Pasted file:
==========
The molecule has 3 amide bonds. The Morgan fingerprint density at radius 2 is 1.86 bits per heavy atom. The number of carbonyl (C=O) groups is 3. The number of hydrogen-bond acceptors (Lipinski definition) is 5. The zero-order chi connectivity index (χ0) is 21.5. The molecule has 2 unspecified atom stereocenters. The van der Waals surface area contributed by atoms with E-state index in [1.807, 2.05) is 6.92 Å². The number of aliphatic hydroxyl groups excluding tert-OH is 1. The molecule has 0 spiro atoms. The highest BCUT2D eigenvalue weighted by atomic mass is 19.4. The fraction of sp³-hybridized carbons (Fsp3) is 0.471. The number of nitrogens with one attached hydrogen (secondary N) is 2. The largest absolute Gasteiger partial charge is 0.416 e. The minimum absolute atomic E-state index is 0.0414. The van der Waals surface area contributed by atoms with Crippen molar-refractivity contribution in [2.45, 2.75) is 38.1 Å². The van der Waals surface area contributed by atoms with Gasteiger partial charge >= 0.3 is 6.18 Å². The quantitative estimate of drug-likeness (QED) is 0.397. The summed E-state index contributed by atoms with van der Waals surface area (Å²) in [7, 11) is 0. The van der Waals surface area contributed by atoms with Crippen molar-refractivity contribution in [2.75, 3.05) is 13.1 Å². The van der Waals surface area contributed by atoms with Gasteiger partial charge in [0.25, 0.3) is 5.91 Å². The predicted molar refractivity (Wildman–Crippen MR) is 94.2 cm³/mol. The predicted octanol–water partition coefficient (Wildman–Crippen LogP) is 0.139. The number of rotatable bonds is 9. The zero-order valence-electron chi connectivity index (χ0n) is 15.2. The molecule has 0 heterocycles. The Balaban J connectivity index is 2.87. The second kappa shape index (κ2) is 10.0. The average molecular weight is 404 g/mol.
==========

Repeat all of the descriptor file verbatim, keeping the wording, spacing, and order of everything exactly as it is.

The molecule has 3 amide bonds. The Morgan fingerprint density at radius 2 is 1.86 bits per heavy atom. The number of carbonyl (C=O) groups is 3. The number of hydrogen-bond acceptors (Lipinski definition) is 5. The zero-order chi connectivity index (χ0) is 21.5. The molecule has 2 unspecified atom stereocenters. The van der Waals surface area contributed by atoms with E-state index in [1.807, 2.05) is 6.92 Å². The number of aliphatic hydroxyl groups excluding tert-OH is 1. The molecule has 0 spiro atoms. The highest BCUT2D eigenvalue weighted by atomic mass is 19.4. The fraction of sp³-hybridized carbons (Fsp3) is 0.471. The number of nitrogens with one attached hydrogen (secondary N) is 2. The largest absolute Gasteiger partial charge is 0.416 e. The minimum absolute atomic E-state index is 0.0414. The van der Waals surface area contributed by atoms with Crippen molar-refractivity contribution in [2.45, 2.75) is 38.1 Å². The van der Waals surface area contributed by atoms with Gasteiger partial charge >= 0.3 is 6.18 Å². The quantitative estimate of drug-likeness (QED) is 0.397. The summed E-state index contributed by atoms with van der Waals surface area (Å²) in [7, 11) is 0. The van der Waals surface area contributed by atoms with Crippen molar-refractivity contribution in [2.75, 3.05) is 13.1 Å². The van der Waals surface area contributed by atoms with Gasteiger partial charge in [0.25, 0.3) is 5.91 Å². The predicted molar refractivity (Wildman–Crippen MR) is 94.2 cm³/mol. The predicted octanol–water partition coefficient (Wildman–Crippen LogP) is 0.139. The number of rotatable bonds is 9. The zero-order valence-electron chi connectivity index (χ0n) is 15.2. The molecule has 0 heterocycles. The Balaban J connectivity index is 2.87. The second kappa shape index (κ2) is 10.0. The average molecular weight is 404 g/mol.